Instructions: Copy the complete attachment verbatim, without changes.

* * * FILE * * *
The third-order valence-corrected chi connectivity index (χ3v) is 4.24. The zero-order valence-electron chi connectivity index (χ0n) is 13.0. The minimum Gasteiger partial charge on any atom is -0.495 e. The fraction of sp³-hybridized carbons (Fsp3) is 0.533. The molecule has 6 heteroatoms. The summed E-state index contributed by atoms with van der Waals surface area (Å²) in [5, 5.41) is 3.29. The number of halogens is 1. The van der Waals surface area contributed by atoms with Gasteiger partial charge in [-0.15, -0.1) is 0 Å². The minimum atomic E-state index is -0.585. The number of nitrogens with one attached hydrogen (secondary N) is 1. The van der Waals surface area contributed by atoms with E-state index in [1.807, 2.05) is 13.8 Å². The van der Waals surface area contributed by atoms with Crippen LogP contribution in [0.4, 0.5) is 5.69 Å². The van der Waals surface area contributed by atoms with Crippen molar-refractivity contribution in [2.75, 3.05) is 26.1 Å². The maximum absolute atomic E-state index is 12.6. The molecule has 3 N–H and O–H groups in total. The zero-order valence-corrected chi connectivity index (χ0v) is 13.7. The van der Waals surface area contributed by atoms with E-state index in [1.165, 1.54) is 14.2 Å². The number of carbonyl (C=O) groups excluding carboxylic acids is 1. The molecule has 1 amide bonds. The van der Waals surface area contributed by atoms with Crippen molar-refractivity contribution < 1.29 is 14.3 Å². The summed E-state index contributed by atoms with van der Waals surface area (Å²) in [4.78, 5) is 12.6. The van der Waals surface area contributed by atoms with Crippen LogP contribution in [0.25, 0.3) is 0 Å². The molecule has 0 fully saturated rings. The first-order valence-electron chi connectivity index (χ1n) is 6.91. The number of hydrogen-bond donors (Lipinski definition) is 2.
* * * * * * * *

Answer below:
The third-order valence-corrected chi connectivity index (χ3v) is 4.24. The zero-order valence-electron chi connectivity index (χ0n) is 13.0. The minimum Gasteiger partial charge on any atom is -0.495 e. The fraction of sp³-hybridized carbons (Fsp3) is 0.533. The molecule has 6 heteroatoms. The summed E-state index contributed by atoms with van der Waals surface area (Å²) in [5, 5.41) is 3.29. The number of halogens is 1. The van der Waals surface area contributed by atoms with Gasteiger partial charge in [-0.15, -0.1) is 0 Å². The minimum atomic E-state index is -0.585. The number of nitrogens with one attached hydrogen (secondary N) is 1. The van der Waals surface area contributed by atoms with E-state index in [1.807, 2.05) is 13.8 Å². The van der Waals surface area contributed by atoms with Crippen LogP contribution in [0.4, 0.5) is 5.69 Å². The van der Waals surface area contributed by atoms with Crippen molar-refractivity contribution in [2.75, 3.05) is 26.1 Å². The maximum absolute atomic E-state index is 12.6. The molecule has 3 N–H and O–H groups in total. The zero-order valence-corrected chi connectivity index (χ0v) is 13.7. The van der Waals surface area contributed by atoms with E-state index in [1.165, 1.54) is 14.2 Å². The number of carbonyl (C=O) groups excluding carboxylic acids is 1. The molecule has 1 amide bonds. The van der Waals surface area contributed by atoms with Crippen molar-refractivity contribution < 1.29 is 14.3 Å². The summed E-state index contributed by atoms with van der Waals surface area (Å²) in [4.78, 5) is 12.6. The van der Waals surface area contributed by atoms with Crippen LogP contribution in [0.25, 0.3) is 0 Å². The molecule has 0 fully saturated rings. The first-order valence-electron chi connectivity index (χ1n) is 6.91. The number of hydrogen-bond donors (Lipinski definition) is 2.